How does Couchbase compare to Apache CouchDB? Here’s some high-level background and a chart to help you understand technical similarities and differences.
First, a brief history. Apache CouchDB is the open source document database originally created by Damien Katz. Damien started a company (along with J Chris Anderson and Jan Lehnardt) called CouchOne Inc. to provide commercial support for the project. Around the same time another open source distributed key-value database called Membase was getting a lot of traction. In February 2011, CouchOne Inc. and Membase Inc. merged to form Couchbase. The idea behind the merger was pretty simple: combine the document-oriented data model and the indexing and querying capabilities of Apache CouchDB with the high performance, easily scalable, always-on capabilities of Membase to build a great database.
Membase, Apache CouchDB Integration
When engineering set off to integrate Apache CouchDB and Membase to form Couchbase, they started with Membase as the base technology. The team leveraged certain aspects of Apache CouchDB code to replace the Membase storage backend and add indexing and querying. Substantial portions were rewritten, however, to provide the performance and resource utilization that the team felt was required. The result is that while Couchbase is heavily influenced by Apache CouchDB, it is meaningfully different. While many things on the indexing and querying side are upward compatible with Apache CouchDB, the document access and administration APIs for example are upward compatible with Membase. One thing that is the same is that Couchbase is 100% open source and licensed under the Apache 2.0 license.
Apache CouchDB vs. Couchbase
While related from a technology perspective, Apache CouchDB and Couchbase have significantly different capabilities that support very different application developer needs and use cases. For example, Couchbase – like Membase – has a built-in, memcached-based caching technology that consistently provides sub millisecond read/write performance and is capable of hundreds of thousands of ops per second per node. Apache CouchDB is a disk-based database that usually is better suited for use cases where super low latency or high throughput is not a requirement. Couchbase also has a built-in clustering system that allows data to be automatically spread across multiple nodes. Apache CouchDB, on the other hand, is a single node solution with peer-to-peer replication technology and is better suited for decentralized systems and for holding data amounts that do not need to be spread out across multiple nodes.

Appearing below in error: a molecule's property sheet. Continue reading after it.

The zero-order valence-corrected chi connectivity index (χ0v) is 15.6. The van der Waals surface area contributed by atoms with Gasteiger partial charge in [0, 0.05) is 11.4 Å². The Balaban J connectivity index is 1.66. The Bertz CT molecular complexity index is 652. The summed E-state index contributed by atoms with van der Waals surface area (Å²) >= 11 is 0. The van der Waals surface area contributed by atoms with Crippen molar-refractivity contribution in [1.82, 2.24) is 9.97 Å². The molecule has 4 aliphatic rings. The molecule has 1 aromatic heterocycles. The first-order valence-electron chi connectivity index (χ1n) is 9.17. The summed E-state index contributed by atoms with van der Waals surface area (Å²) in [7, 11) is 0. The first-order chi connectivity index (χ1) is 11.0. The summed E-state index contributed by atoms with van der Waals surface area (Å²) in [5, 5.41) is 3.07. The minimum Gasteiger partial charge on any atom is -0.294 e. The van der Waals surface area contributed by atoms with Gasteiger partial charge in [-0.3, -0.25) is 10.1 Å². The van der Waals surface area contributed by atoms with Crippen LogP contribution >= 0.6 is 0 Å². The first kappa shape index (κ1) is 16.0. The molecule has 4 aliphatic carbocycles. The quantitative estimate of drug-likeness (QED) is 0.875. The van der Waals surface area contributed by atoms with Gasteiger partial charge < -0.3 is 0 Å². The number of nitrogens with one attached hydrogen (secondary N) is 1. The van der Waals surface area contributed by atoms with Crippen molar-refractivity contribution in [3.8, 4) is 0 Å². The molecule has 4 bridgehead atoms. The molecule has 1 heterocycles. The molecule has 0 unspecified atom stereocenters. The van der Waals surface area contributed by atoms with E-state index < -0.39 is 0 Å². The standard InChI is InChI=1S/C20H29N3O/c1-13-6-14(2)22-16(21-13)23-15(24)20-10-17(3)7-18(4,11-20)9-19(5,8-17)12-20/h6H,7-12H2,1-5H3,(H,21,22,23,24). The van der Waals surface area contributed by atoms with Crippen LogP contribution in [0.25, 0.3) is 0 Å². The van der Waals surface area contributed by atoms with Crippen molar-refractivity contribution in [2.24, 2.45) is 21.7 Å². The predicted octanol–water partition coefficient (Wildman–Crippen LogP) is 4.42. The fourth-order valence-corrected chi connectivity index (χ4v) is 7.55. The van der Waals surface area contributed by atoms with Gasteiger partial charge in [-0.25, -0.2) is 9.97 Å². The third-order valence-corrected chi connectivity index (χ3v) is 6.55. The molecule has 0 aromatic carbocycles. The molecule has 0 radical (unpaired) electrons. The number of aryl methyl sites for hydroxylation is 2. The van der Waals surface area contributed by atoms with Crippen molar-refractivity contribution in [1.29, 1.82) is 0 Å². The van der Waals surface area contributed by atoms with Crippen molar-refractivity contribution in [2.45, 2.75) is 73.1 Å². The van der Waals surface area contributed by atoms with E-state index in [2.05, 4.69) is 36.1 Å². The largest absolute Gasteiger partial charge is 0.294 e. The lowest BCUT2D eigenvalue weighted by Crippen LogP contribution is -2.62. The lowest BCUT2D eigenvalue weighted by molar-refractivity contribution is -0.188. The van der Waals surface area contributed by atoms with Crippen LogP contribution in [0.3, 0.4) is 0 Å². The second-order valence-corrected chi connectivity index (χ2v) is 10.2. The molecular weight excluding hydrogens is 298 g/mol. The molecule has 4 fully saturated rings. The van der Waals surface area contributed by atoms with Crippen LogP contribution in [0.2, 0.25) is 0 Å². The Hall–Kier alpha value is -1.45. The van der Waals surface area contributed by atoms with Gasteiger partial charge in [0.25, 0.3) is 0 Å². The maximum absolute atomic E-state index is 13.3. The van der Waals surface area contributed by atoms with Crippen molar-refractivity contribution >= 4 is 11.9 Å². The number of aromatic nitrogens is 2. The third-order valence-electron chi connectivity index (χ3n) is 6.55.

Even though use cases and capabilities are very different between Couchbase and Apache CouchDB, of course they do have things in common. Both are NoSQL document databases using JSON as their document format. The strong influence of Apache CouchDB on the storage approach means that Couchbase also uses an append-only file format and fundamentally the same approach to indexing and querying as Apache CouchDB; it just extends and optimizes it to the distributed case. Finally, Apache CouchDB replication technology is the underlying technology for Couchbase cross datacenter replication.
Couchbase Inc and the Couchbase Open Source Project
While Couchbase Inc. continues to support the Apache CouchDB project (and our employees still make contributions), our primary focus is on the Couchbase Open Source project and the community of users who need a high performance, easily scalable, always on, easy-to-develop-with document-oriented database. Like Apache CouchDB, the Couchbase Open Source project is 100% open source and uses the Apache 2.0 license. If your requirements are better aligned with the capabilities that Couchbase provides we encourage you to become a part of the Couchbase community and help us build a great document-oriented NoSQL database. Likewise, if your needs align better with what Apache CouchDB provides, we encourage you to participate in their community.